17. The apparatus of claim 15, wherein the instructions to execute the first search of the corpus of documents based on the first subset of the extracted features of the input question and the initial evaluation of the utility of the first subset of extracted features to generate the subset of documents matching the first subset of extracted features further cause the processor:
generate a first statistical data structure for the corpus of documents; and
identify the subset of documents from the corpus of documents comprised within the first statistical data structure relevant to the first subset of the extracted features utilizing the initial evaluation of the utility of the first subset of extracted features.
18. The apparatus of claim 15, wherein the instructions to execute the second search of the set of passages extracted from the subset of documents based on the second subset of the extracted features of the input question and the reevaluation of the utility of the second subset of extracted features further cause the processor to:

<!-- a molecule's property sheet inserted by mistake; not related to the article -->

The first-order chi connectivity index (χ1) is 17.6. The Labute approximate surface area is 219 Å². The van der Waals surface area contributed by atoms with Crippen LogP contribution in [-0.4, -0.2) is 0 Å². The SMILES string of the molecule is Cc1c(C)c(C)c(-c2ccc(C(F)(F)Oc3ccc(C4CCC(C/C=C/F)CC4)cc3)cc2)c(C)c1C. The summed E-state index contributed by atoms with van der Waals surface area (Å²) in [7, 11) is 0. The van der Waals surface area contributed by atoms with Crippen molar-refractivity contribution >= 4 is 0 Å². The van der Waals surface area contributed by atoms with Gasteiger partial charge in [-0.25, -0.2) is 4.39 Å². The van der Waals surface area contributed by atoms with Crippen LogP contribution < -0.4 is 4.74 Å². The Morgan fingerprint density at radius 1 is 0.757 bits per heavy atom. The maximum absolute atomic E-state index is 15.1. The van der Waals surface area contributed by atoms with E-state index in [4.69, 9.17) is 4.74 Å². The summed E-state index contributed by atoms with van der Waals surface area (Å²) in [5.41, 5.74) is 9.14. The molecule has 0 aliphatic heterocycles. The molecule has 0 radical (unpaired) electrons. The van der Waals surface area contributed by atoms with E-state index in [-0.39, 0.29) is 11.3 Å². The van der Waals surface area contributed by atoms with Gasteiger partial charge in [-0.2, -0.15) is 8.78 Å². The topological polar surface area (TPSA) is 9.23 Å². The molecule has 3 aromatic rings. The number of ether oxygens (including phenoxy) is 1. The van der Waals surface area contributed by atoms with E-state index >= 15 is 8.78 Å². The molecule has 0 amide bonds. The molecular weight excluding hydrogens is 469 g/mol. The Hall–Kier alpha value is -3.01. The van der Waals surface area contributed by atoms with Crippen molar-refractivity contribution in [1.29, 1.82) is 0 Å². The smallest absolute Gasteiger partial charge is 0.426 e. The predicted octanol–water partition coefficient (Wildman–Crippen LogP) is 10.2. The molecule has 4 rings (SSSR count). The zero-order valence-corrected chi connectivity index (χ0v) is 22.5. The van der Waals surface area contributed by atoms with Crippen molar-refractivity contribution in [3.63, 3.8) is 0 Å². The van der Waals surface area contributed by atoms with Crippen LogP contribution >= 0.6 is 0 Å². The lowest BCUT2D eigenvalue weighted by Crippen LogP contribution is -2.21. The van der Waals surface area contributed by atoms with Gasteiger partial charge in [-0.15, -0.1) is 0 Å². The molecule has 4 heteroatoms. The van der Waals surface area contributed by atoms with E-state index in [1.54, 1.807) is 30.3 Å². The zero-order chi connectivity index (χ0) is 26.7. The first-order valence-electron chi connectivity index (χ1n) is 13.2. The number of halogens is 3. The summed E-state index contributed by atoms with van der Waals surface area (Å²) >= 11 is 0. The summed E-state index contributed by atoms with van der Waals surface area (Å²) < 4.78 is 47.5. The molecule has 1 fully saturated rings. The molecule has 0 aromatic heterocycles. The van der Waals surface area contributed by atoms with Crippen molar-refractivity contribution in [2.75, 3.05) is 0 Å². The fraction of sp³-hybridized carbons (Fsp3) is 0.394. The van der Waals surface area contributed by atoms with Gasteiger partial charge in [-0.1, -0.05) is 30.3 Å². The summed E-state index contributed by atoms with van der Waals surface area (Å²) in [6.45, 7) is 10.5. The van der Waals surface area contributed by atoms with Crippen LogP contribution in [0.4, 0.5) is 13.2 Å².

generate a second statistical data structure for the set of passages; and
identify the query results from the subset of passages comprised within the second statistical data structure relevant to the second subset of the extracted features utilizing the reevaluation of the utility of the second subset of extracted features.
19. The apparatus of claim 15, wherein the extracted features of the input question are identified by the instructions causing the processor to:
identify a utility of each term in the input question;
eliminate zero or more terms within the input question that comprise a utility less than a predetermined value; and
add the remaining terms in the input question to the extracted features.
20. The apparatus of claim 19, wherein the extracted features of the input question are further identified by the instructions causing the processor to:
identify one or more synonyms associated with the terms added to the extracted features;
add the one or more synonyms associated with the terms to the extracted features;
identify one or more tenses associated with the terms added to the extracted features; and
add the one or more tenses associated with the terms to the extracted features.